Catherine Johnston '12, Riker Wikoff '12, Michelle Kaufman '11, Daniel Lowinger '11
Advisors: Phil Camill, John Lichter, and Guillermo Herrera, Award: Sustainability Solutions Partners
Project: Ecological and Economic Recovery of the Kennebec and Androscoggin rivers, estuary, and nearshore marine environment
Merrymeeting Bay is a freshwater tidal ecosystem in Midcoast Maine that supports a diverse and complex food web. Historically, migratory waterfowl and anadromous fish thrived in the bay. Human activities led to a collapse of the ecosystem in the second half of the twentieth century. Since then, water quality of the bay was able to rebound much faster than the biotic components of the bay. Improvements are still underway for populations of submerged aquatic vegetation, macroinvertebrates, and fish. Our research this summer focused on mapping vegetation and surveying anadromous fish populations in the bay. The mapping data will be added to a time series describing vegetation change over the past 50 years in the bay. Juvenile shad and river herring travel through the bay on their way to the Atlantic and submerged aquatic vegetation provides habitat for these important species. Weekly beach seines provided information on use of the bay by juvenile alosids and other fish species. Preserved stomach contents will be used to study juvenile alosid diet and promote an understanding of food web interactions in Merrymeeting Bay. In addition, social research focused on exploring perceptions of change on the Androscoggin and Kennebec Rivers through conducting interviews with stakeholders. Through interviewing a wide range of people, we can analyze the differences in the health and action on the two rivers. Economics research examined the scholarship of methods for valuing river restoration, examining hedonic pricing theory, travel cost method, and benefits transfer. The economics research culminated in running focus groups comprised of Maine residents in order to develop a contingent valuation survey to value different scenarios of river restoration.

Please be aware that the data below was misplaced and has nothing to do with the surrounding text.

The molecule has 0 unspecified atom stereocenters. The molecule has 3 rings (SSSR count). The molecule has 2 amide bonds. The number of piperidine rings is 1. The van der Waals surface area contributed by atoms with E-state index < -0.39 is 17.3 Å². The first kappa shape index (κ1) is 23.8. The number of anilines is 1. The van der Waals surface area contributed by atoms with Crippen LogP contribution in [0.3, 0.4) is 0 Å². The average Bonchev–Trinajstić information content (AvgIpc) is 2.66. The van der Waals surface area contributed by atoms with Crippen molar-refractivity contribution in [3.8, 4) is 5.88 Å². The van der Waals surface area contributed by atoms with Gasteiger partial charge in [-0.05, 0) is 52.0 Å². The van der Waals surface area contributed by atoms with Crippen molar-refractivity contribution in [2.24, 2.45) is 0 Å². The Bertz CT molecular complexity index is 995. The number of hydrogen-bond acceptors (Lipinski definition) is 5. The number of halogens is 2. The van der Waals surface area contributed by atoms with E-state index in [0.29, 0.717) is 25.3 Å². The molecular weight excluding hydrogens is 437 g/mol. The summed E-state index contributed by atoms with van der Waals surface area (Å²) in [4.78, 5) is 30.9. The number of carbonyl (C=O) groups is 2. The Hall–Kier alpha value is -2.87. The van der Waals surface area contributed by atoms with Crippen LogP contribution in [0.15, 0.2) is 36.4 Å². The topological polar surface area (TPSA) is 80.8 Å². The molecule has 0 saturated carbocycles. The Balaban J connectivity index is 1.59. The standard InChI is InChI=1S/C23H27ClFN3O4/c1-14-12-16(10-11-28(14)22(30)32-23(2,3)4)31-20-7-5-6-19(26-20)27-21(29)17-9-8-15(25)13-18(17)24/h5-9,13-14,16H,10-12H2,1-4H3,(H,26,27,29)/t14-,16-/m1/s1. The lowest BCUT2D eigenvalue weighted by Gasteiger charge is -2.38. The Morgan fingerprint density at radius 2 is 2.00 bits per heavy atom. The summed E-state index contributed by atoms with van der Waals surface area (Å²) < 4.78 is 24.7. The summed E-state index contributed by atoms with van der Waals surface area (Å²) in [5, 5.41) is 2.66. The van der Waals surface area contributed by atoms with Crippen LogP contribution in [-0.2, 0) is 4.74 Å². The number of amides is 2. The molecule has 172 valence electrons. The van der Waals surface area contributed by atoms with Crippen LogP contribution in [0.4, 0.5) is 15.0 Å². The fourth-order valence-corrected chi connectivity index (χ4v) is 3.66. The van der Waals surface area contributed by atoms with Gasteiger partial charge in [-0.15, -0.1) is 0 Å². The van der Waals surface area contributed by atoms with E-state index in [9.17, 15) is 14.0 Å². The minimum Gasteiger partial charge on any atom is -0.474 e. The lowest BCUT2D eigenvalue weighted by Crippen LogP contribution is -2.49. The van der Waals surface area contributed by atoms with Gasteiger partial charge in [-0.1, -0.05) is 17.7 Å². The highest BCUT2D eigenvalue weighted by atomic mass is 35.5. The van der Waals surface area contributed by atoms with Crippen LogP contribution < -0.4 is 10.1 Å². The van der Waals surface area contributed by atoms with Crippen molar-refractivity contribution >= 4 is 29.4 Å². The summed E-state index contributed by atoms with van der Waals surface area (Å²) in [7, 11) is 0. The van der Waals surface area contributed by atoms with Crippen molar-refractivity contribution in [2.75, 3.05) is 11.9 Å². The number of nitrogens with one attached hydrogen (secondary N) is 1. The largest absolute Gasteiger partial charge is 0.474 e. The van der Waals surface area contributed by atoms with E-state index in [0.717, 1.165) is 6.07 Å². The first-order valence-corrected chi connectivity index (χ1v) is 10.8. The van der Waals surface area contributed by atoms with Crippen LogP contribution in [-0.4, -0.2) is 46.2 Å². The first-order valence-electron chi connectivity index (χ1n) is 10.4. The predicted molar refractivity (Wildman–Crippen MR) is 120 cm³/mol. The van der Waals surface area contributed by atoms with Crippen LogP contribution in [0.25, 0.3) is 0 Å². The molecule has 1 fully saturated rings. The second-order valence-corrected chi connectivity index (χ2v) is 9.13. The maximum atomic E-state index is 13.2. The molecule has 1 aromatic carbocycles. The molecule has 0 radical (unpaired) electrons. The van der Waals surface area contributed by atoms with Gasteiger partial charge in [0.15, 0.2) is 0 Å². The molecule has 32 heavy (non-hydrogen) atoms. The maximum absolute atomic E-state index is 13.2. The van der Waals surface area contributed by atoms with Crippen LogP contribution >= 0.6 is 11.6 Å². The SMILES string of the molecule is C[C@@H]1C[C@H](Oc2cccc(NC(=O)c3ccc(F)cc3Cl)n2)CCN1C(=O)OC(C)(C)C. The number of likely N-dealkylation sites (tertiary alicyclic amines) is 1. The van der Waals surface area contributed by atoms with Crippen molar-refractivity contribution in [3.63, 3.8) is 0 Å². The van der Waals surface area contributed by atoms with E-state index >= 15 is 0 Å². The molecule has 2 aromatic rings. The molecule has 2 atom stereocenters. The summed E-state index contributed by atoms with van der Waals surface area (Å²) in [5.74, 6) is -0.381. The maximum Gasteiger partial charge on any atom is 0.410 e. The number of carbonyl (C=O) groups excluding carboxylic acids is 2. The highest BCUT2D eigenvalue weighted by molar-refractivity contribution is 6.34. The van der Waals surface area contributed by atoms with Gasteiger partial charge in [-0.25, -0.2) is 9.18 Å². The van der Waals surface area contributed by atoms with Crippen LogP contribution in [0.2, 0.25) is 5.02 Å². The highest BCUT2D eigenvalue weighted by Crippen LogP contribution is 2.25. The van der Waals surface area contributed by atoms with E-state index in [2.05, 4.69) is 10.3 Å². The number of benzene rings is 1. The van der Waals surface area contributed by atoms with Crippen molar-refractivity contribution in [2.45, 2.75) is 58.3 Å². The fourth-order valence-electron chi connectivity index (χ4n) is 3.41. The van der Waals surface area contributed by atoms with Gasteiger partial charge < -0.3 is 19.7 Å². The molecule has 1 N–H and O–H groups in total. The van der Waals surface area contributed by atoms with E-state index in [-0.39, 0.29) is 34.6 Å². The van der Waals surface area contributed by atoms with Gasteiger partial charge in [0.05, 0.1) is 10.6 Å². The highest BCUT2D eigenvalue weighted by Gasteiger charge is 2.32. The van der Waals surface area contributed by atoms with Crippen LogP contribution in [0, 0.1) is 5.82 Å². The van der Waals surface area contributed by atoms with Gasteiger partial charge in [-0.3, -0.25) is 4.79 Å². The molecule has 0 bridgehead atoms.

These presentations are in PechaKucha format. PechaKucha is Japanese for ‘chit-chat’. It is a presentation methodology devised in 2003 in which 20 slides are shown for 20 seconds each. The slides auto advance to keep the presentations concise and quick paced. Each presentation is (about) 6 minutes and 40 seconds long.
Click the image to watch...